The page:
More than ever, researchers say parents like Reed strain under the weight of balancing family and work demands. Over half of all working parents said it’s difficult to do both, according to a recent Pew Research Center survey. Meanwhile, the use of mobile devices, such as smartphones and tablet computers, climbs nationwide.

For years, mobile devices have crept into people’s home life, giving employers and friends round-the-clock access “during a time that would otherwise be family time,” says Jenny Radesky, a mother of two and a pediatrician who specializes in child development at Boston Medical Center. She also studies how mobile devices influence parenting today.

Social science research, she said, is just now catching up with technology to gauge how such pervasive disruptions affect the relationships between parents and their kids.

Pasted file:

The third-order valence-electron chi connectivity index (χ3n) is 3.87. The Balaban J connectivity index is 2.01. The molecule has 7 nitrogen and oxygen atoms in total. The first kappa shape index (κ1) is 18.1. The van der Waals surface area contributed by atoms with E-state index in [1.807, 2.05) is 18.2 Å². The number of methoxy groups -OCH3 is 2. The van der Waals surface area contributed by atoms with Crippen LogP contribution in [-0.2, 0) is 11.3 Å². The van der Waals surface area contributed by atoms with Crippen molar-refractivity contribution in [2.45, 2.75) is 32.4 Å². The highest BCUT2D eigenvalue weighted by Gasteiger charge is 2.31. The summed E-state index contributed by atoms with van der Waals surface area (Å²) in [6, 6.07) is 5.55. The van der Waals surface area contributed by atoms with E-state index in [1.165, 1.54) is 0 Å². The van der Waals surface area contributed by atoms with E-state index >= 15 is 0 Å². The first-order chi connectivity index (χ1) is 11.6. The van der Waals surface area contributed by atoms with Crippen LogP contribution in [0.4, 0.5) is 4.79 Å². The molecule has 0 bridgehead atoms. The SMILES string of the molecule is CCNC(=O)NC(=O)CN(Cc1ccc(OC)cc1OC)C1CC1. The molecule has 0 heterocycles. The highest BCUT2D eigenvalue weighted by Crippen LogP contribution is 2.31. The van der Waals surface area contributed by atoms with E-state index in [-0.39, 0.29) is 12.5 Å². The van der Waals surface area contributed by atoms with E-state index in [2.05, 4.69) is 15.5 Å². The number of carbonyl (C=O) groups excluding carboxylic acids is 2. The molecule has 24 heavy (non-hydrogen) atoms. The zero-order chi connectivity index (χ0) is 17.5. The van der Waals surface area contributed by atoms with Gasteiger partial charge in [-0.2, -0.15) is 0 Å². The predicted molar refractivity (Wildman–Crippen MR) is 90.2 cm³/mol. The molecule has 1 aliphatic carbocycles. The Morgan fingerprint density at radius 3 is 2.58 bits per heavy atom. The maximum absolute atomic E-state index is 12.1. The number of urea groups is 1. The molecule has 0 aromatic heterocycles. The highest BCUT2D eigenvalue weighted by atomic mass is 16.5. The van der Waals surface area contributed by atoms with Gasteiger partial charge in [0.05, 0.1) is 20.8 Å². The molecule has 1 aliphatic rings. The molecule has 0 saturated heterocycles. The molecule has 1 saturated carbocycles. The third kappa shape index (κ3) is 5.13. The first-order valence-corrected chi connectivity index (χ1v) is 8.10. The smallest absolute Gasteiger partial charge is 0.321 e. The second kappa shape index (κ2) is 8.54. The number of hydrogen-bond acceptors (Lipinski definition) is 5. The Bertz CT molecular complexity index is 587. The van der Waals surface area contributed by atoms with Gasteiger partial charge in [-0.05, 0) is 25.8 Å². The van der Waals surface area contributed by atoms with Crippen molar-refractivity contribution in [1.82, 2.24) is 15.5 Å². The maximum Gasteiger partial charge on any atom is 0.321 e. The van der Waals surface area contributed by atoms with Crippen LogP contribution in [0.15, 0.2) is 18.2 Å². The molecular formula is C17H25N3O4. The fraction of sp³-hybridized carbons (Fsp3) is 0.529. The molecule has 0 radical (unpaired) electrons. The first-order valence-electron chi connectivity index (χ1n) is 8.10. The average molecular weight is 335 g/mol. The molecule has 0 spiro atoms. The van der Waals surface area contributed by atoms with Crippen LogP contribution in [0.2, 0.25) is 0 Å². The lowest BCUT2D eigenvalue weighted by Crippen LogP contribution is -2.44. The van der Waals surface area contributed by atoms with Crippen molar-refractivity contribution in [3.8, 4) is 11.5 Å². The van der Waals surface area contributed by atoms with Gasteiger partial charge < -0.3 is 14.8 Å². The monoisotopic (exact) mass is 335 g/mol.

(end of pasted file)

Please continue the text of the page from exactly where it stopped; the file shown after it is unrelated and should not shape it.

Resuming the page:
When a child’s rival for his or her parent’s attention is a smartphone, Radesky’s research suggests that there’s often no contest. The smartphone often wins.

In a 2014 article published in the journal Pediatrics, she conducted an experiment that involved observing a small group of 55 caregivers with at least one child who appeared to be age 10 or younger during meals at fast food restaurants in Boston. (Note: The subjects didn’t know they were being observed.)

Forty caregivers pulled out their cellphones while kids munched away, and 16 were fixated on their devices for the entire meal. They rarely interacted with the kids.